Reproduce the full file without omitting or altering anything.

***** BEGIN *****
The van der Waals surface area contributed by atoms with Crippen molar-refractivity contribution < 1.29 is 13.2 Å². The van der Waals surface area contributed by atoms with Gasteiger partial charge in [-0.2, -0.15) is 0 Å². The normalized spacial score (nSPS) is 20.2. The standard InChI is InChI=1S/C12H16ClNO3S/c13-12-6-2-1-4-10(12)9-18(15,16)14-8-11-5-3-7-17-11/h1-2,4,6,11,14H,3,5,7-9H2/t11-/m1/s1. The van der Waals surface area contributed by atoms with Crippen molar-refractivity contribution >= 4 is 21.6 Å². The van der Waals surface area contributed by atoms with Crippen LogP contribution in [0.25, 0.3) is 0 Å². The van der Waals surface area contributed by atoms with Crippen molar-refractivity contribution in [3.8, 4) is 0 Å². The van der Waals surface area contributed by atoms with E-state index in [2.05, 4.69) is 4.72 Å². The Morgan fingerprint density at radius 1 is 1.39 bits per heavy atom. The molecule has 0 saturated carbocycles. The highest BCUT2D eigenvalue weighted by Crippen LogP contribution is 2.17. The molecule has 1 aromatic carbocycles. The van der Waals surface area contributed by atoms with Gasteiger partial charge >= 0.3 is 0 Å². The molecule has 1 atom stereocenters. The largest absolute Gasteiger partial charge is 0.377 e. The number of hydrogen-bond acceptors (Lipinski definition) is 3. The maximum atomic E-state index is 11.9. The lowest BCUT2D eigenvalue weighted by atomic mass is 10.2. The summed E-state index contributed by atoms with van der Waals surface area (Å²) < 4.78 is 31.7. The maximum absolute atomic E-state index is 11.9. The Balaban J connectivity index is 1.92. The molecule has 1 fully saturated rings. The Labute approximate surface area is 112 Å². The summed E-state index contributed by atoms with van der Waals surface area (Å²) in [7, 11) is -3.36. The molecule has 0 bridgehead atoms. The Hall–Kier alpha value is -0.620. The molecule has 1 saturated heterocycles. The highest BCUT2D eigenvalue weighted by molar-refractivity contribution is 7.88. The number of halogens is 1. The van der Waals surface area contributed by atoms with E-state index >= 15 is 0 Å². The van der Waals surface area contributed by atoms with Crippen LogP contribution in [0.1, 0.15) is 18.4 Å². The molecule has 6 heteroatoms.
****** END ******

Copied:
The van der Waals surface area contributed by atoms with Crippen molar-refractivity contribution < 1.29 is 13.2 Å². The van der Waals surface area contributed by atoms with Gasteiger partial charge in [-0.2, -0.15) is 0 Å². The normalized spacial score (nSPS) is 20.2. The standard InChI is InChI=1S/C12H16ClNO3S/c13-12-6-2-1-4-10(12)9-18(15,16)14-8-11-5-3-7-17-11/h1-2,4,6,11,14H,3,5,7-9H2/t11-/m1/s1. The van der Waals surface area contributed by atoms with Crippen molar-refractivity contribution >= 4 is 21.6 Å². The van der Waals surface area contributed by atoms with Crippen LogP contribution in [0.25, 0.3) is 0 Å². The van der Waals surface area contributed by atoms with Crippen molar-refractivity contribution in [3.8, 4) is 0 Å². The van der Waals surface area contributed by atoms with E-state index in [2.05, 4.69) is 4.72 Å². The Morgan fingerprint density at radius 1 is 1.39 bits per heavy atom. The molecule has 0 saturated carbocycles. The highest BCUT2D eigenvalue weighted by Crippen LogP contribution is 2.17. The molecule has 1 aromatic carbocycles. The van der Waals surface area contributed by atoms with Gasteiger partial charge >= 0.3 is 0 Å². The molecule has 1 atom stereocenters. The largest absolute Gasteiger partial charge is 0.377 e. The number of hydrogen-bond acceptors (Lipinski definition) is 3. The maximum atomic E-state index is 11.9. The lowest BCUT2D eigenvalue weighted by atomic mass is 10.2. The summed E-state index contributed by atoms with van der Waals surface area (Å²) < 4.78 is 31.7. The maximum absolute atomic E-state index is 11.9. The Balaban J connectivity index is 1.92. The molecule has 1 fully saturated rings. The Labute approximate surface area is 112 Å². The summed E-state index contributed by atoms with van der Waals surface area (Å²) in [7, 11) is -3.36. The molecule has 0 bridgehead atoms. The Hall–Kier alpha value is -0.620. The molecule has 1 saturated heterocycles. The highest BCUT2D eigenvalue weighted by molar-refractivity contribution is 7.88. The number of halogens is 1. The van der Waals surface area contributed by atoms with E-state index >= 15 is 0 Å². The van der Waals surface area contributed by atoms with Crippen LogP contribution in [0.1, 0.15) is 18.4 Å². The molecule has 6 heteroatoms.